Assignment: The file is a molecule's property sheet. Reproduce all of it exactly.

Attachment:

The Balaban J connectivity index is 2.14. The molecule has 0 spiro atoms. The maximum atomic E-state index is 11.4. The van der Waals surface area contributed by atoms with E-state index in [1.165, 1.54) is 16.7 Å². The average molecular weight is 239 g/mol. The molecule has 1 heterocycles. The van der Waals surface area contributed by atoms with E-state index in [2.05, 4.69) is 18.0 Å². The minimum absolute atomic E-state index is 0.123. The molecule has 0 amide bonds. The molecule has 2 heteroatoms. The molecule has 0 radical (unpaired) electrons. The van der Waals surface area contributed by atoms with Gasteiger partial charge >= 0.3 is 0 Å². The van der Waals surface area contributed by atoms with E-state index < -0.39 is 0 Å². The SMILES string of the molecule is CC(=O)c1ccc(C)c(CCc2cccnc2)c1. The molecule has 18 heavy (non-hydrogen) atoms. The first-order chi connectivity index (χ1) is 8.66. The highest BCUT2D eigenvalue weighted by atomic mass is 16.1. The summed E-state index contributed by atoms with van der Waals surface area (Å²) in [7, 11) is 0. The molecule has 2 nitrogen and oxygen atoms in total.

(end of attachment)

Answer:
The Balaban J connectivity index is 2.14. The molecule has 0 spiro atoms. The maximum atomic E-state index is 11.4. The van der Waals surface area contributed by atoms with E-state index in [1.165, 1.54) is 16.7 Å². The average molecular weight is 239 g/mol. The molecule has 1 heterocycles. The van der Waals surface area contributed by atoms with E-state index in [2.05, 4.69) is 18.0 Å². The minimum absolute atomic E-state index is 0.123. The molecule has 0 amide bonds. The molecule has 2 heteroatoms. The molecule has 0 radical (unpaired) electrons. The van der Waals surface area contributed by atoms with Gasteiger partial charge >= 0.3 is 0 Å². The van der Waals surface area contributed by atoms with E-state index < -0.39 is 0 Å². The SMILES string of the molecule is CC(=O)c1ccc(C)c(CCc2cccnc2)c1. The molecule has 18 heavy (non-hydrogen) atoms. The first-order chi connectivity index (χ1) is 8.66. The highest BCUT2D eigenvalue weighted by atomic mass is 16.1. The summed E-state index contributed by atoms with van der Waals surface area (Å²) in [7, 11) is 0. The molecule has 2 nitrogen and oxygen atoms in total.